On a recent visit to the Global Seed Vault in Svalbard, Norway, the International Seed Federation (ISF) highlighted the ongoing responsibility shared by governments and the private seed sector to support the conservation of plant genetic resources and maintain crop diversity.
The seed vault houses the world’s largest collection of plant genetic resources with over 850,000 samples used by plant breeders to develop improved seed. In recognition of the value of the vault’s specialised system for collecting and storing plant genetic resources, ISF made a financial contribution to the Crop Trust in 2016.
“Because the crops we rely on for food are grown in parts of the world, distant to the centres of their domestication, the sharing of genetic material across national borders for research and plant breeding is essential. To ensure that these collections of plant genetic resources are preserved for future generations, we need the support of governments and the private seed sector around the world,” said ISF President Jean-Christophe Gouache.
Representing 7,500 members in 70 countries, ISF has always supported the ex situ conservation of crops as a way to preserve plant genetic diversity in the long-term. Seed companies have taken responsibility for maintaining plant genetic resources since the 1930s when the first formal gene banks were created.
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Plant breeders work closely with gene banks, receiving and donating samples for research and crop improvement efforts to shape genetic resources into improved seed. To safeguard the benefits of these exchanges, it is critical that the transfer regulations, such as the ones put in place by the standard Material Transfer Agreement of the International Treaty for Plant Genetic Resources for Food and Agriculture (ITPGRFA), do not create an additional administrative burden for seed companies, or for the plant breeding community at large.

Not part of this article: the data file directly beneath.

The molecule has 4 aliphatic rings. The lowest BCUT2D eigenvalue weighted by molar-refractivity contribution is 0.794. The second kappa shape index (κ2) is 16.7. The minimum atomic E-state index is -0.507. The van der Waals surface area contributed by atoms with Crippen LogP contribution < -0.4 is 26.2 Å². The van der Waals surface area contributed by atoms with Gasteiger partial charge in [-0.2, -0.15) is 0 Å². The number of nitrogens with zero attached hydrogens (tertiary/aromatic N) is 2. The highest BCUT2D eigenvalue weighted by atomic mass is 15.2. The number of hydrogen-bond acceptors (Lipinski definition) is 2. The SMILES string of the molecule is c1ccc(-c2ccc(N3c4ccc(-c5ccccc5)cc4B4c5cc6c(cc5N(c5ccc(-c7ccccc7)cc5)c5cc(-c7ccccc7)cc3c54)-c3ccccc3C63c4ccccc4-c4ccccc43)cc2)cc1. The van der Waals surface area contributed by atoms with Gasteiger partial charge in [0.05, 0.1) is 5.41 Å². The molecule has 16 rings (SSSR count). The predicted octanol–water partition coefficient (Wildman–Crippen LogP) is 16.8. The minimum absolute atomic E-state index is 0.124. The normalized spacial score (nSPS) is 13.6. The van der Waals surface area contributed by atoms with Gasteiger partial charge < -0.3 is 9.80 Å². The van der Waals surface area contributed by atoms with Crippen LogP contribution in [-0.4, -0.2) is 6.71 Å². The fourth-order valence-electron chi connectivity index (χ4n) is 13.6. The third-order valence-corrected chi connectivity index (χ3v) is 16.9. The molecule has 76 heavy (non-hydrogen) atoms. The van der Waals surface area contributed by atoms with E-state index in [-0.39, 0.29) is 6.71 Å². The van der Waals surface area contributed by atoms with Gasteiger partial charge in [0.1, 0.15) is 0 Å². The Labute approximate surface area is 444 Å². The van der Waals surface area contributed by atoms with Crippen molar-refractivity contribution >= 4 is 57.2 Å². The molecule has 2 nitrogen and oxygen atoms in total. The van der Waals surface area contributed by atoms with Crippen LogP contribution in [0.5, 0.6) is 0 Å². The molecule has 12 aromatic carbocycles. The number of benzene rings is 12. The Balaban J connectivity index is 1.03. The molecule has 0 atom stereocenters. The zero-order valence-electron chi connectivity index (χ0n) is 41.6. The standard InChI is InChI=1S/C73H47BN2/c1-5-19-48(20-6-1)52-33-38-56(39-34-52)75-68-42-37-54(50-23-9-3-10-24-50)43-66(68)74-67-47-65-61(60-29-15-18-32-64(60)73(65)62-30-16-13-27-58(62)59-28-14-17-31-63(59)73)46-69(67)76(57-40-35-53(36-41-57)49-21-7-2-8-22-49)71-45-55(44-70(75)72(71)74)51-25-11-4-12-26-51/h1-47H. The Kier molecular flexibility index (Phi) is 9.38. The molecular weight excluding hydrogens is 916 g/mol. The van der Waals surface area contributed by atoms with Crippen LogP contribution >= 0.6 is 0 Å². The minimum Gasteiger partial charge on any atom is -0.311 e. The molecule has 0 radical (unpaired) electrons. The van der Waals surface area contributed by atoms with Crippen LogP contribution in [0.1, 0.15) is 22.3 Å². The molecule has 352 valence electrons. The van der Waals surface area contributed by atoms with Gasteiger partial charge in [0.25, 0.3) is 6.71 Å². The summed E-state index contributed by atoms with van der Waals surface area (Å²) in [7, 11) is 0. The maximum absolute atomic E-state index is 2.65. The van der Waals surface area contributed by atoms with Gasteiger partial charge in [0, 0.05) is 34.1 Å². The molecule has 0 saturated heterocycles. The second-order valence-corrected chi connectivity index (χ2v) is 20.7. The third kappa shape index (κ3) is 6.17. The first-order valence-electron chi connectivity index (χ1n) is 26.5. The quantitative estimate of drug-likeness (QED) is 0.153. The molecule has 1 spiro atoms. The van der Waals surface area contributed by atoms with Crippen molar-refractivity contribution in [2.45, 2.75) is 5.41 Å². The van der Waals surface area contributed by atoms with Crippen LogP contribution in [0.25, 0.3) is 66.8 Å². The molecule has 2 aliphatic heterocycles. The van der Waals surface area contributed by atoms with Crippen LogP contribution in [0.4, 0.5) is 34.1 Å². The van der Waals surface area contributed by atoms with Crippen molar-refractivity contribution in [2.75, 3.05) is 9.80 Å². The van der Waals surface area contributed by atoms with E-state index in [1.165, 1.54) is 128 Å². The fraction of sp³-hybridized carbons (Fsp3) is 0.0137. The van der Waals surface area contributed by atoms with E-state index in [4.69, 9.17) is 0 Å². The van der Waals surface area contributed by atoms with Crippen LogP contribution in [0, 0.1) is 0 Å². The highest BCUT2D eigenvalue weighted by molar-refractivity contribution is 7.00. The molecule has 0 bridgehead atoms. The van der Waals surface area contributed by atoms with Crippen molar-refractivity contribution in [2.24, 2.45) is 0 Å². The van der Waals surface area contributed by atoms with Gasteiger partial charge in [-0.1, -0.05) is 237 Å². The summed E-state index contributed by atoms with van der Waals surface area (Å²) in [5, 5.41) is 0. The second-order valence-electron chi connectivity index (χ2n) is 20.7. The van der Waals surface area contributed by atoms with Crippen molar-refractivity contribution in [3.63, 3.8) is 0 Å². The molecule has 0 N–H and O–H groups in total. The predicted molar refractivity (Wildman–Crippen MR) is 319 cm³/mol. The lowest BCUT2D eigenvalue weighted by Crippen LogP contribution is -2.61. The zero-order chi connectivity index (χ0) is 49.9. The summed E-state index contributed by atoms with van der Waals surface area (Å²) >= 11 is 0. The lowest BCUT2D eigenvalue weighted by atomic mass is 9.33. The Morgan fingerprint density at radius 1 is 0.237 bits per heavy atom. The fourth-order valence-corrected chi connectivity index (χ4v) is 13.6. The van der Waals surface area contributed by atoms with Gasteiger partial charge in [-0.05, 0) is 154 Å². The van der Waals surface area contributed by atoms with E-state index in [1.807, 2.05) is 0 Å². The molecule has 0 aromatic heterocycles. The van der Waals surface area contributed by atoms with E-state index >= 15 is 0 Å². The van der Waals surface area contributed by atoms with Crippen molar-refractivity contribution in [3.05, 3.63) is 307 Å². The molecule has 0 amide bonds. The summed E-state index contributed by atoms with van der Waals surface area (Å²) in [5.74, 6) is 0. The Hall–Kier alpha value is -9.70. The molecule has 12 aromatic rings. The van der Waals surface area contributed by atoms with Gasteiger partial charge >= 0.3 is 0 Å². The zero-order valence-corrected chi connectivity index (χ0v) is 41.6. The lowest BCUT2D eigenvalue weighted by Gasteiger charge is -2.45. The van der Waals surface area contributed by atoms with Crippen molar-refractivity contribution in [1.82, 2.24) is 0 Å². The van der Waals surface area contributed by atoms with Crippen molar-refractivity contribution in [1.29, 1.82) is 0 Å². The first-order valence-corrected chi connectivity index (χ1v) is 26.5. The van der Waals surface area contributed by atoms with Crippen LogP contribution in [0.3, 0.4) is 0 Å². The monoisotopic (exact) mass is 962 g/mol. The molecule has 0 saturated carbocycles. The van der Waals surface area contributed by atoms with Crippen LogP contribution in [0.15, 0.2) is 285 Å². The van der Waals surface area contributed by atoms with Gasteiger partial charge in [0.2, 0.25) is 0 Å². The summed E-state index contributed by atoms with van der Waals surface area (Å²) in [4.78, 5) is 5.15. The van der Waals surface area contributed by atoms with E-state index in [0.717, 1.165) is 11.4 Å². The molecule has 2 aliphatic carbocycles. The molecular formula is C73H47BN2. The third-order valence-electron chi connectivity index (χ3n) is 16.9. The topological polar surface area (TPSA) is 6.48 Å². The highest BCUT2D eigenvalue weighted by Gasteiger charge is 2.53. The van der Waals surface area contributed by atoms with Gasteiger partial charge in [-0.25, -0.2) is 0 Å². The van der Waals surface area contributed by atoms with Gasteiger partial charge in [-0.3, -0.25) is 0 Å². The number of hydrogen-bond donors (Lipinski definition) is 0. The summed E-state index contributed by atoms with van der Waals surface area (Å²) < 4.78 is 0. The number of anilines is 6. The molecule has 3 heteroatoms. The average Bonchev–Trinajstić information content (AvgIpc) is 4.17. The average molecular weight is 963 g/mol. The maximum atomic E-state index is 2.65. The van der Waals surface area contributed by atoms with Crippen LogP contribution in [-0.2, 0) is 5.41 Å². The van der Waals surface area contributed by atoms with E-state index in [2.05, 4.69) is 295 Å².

Crop Trust Executive Director Marie Haga said: “Crop diversity does not suffice to achieve a food secure world, but it is a prerequisite. Without access to the widest possible diversity of crops, we will lose options to adapt agriculture to new climates, fight pests and diseases, increase yields and make our crops more nutritious and tastier.”
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The Crop Trust, an international organization working to safeguard crop diversity, is an essential funding element of the United Nation’s International Treaty on Plant Genetic Resources for Food and Agriculture (ITPGRFA), an agreement that includes 135 countries.
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